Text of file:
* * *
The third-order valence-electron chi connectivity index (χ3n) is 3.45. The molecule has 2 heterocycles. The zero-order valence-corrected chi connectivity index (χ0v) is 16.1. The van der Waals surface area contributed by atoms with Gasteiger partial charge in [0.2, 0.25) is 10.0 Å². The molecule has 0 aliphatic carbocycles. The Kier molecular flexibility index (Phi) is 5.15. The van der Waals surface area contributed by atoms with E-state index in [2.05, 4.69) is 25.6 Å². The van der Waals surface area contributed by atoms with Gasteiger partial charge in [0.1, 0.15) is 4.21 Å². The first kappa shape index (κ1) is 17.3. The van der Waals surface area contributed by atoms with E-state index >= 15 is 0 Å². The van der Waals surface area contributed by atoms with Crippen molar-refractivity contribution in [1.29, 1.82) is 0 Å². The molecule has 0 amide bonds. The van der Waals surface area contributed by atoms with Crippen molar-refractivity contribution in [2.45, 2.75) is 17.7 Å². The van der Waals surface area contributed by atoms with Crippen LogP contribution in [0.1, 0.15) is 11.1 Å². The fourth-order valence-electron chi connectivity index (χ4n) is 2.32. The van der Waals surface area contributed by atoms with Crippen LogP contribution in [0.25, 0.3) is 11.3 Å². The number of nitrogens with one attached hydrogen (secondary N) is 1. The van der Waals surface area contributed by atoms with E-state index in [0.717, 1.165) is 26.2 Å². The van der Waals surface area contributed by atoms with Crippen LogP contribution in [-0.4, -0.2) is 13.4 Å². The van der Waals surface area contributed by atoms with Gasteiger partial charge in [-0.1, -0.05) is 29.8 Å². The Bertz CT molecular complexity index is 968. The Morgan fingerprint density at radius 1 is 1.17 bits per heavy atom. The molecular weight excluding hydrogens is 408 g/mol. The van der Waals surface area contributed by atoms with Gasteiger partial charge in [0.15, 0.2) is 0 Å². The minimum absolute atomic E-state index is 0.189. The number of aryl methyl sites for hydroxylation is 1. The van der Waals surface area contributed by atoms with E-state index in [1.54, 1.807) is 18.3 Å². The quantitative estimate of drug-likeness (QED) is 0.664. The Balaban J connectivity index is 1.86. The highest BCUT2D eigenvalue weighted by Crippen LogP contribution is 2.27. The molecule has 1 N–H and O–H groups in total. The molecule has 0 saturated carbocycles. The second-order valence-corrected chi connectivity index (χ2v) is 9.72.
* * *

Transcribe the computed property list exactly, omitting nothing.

The third-order valence-electron chi connectivity index (χ3n) is 3.45. The molecule has 2 heterocycles. The zero-order valence-corrected chi connectivity index (χ0v) is 16.1. The van der Waals surface area contributed by atoms with Gasteiger partial charge in [0.2, 0.25) is 10.0 Å². The molecule has 0 aliphatic carbocycles. The Kier molecular flexibility index (Phi) is 5.15. The van der Waals surface area contributed by atoms with E-state index in [2.05, 4.69) is 25.6 Å². The van der Waals surface area contributed by atoms with Gasteiger partial charge in [0.1, 0.15) is 4.21 Å². The first kappa shape index (κ1) is 17.3. The van der Waals surface area contributed by atoms with E-state index >= 15 is 0 Å². The van der Waals surface area contributed by atoms with Crippen molar-refractivity contribution in [1.29, 1.82) is 0 Å². The molecule has 0 amide bonds. The van der Waals surface area contributed by atoms with Crippen molar-refractivity contribution in [2.45, 2.75) is 17.7 Å². The van der Waals surface area contributed by atoms with Crippen LogP contribution in [0.1, 0.15) is 11.1 Å². The fourth-order valence-electron chi connectivity index (χ4n) is 2.32. The van der Waals surface area contributed by atoms with Crippen LogP contribution in [0.25, 0.3) is 11.3 Å². The number of nitrogens with one attached hydrogen (secondary N) is 1. The van der Waals surface area contributed by atoms with E-state index in [0.717, 1.165) is 26.2 Å². The van der Waals surface area contributed by atoms with Crippen LogP contribution in [-0.4, -0.2) is 13.4 Å². The van der Waals surface area contributed by atoms with Gasteiger partial charge in [-0.1, -0.05) is 29.8 Å². The Bertz CT molecular complexity index is 968. The Morgan fingerprint density at radius 1 is 1.17 bits per heavy atom. The molecular weight excluding hydrogens is 408 g/mol. The van der Waals surface area contributed by atoms with Gasteiger partial charge in [0.15, 0.2) is 0 Å². The minimum absolute atomic E-state index is 0.189. The number of aryl methyl sites for hydroxylation is 1. The van der Waals surface area contributed by atoms with E-state index in [1.54, 1.807) is 18.3 Å². The quantitative estimate of drug-likeness (QED) is 0.664. The Balaban J connectivity index is 1.86. The highest BCUT2D eigenvalue weighted by Crippen LogP contribution is 2.27. The molecule has 1 N–H and O–H groups in total. The molecule has 0 saturated carbocycles. The second-order valence-corrected chi connectivity index (χ2v) is 9.72.